Field Biology Jobs

Field biology is hard work. We can’t do it without the help of skilled, capable assistants.

Patricelli Lab Sage-grouse field assistants:

We usually begin advertising in late October or early November for positions starting at the beginning of March. Look for our ads in the following locations:

Ornjobs

Texas A&M Wildlife Job Board

Society for Conservation Biology

Animal Behavior Society

Additionally, we don’t advertise here but I do see some postings on the ecolog list. There are a lot of non-job emails here, so you may do well to get the daily digest of messages so your inbox is not flooded.

General Advice for finding and succeeding in temporary field positions:

You may need to apply to a lot of positions. We typically have at least 10 applicants for every one we hire. As a corollary, you may have to start with the less glamorous or well-paying jobs. Full-salaried positions, or those in far-off exotic places will be the most competitive, and you’ll have a better chance at landing one of these jobs if you already have some experience under your belt. You may need to consider jobs closer to home or that pay a bit less.

Apply early. Don’t wait for the posted deadline. The people who hire want to conclude the process as soon as possible, and may act on applications as they come in.

Make your application look good. While field jobs are generally much less formal than “the business world” (whatever that is), your cover letter and resume are a reflection of you. If they are poorly written or inconsistently formatted, it may raise doubts about how you would perform as a field assistant. Things like data quality and attention to detail are very important, and you do not want to raise any doubts based on your application materials.

Let your references know you are applying. This avoids two problems: 1) the “brain freeze” where a former boss forgets who you are, and also 2) the “overseas for four months and not responding to email” problem. You want your references to be prepared to give you a strong recommendation right away; no matter how qualified someone is based on their list of experiences, most people are reluctant to hire someone without receiving multiple positive recommendations.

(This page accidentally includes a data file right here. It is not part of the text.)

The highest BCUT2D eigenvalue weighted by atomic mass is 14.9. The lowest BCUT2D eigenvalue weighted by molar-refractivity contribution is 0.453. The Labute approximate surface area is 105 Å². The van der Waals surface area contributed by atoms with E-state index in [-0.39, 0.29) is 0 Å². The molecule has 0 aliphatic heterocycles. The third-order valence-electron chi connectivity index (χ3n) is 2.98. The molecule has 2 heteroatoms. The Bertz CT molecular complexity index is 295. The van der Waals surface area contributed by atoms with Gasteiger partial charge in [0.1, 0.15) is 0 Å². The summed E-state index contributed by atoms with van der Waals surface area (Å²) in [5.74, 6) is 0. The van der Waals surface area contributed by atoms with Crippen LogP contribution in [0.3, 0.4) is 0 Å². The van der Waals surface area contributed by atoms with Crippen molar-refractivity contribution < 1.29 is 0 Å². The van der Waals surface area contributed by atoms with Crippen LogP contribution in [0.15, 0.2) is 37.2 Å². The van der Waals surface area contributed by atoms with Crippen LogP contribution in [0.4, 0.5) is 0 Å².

Know what you are getting into (and ask if you need to). Field work can involve long hours doing physically and/or mentally demanding tasks, often in really miserable conditions and with very little in the way of monetary compensation. These jobs can be among the most fun times in your life, but only if you are prepared for the challenge.

What makes a good field assistant? Technical skills and collecting good data are clearly critical for success in a field job. However, the less tangible aspects of living and working with a crew can be equally important. Having a good attitude, being pleasant and respectful to your colleagues, flexible in your needs and ability to adjust to changes in plans, taking on (more than) your share of household chores…

2 thoughts on “Field Biology Jobs

  1. Is ANYBODY finding even the most basic of field grunt work anymore, once you leave the protective confines of your advisor’s tender ministrations/lab?

    Without so much as a peep it seems that almost everybody is off to the unemployment line…even if nowadays it’s online.

  2. It can always be challenging, especially when first starting out. My impression is that most employers and funders understand these jobs are a *very good value*. The hours, pay and benefits often make a Walmart position look like a posh gig. However, the experience is irreplaceable if one wants to eventually head on to graduate school or work full time in the ecological field, whether it be in the private sector, ngo, or state/federal agencies.
    For what it’s worth, it is possible that we may end up hiring additional field techs this year beyond our initial estimate.

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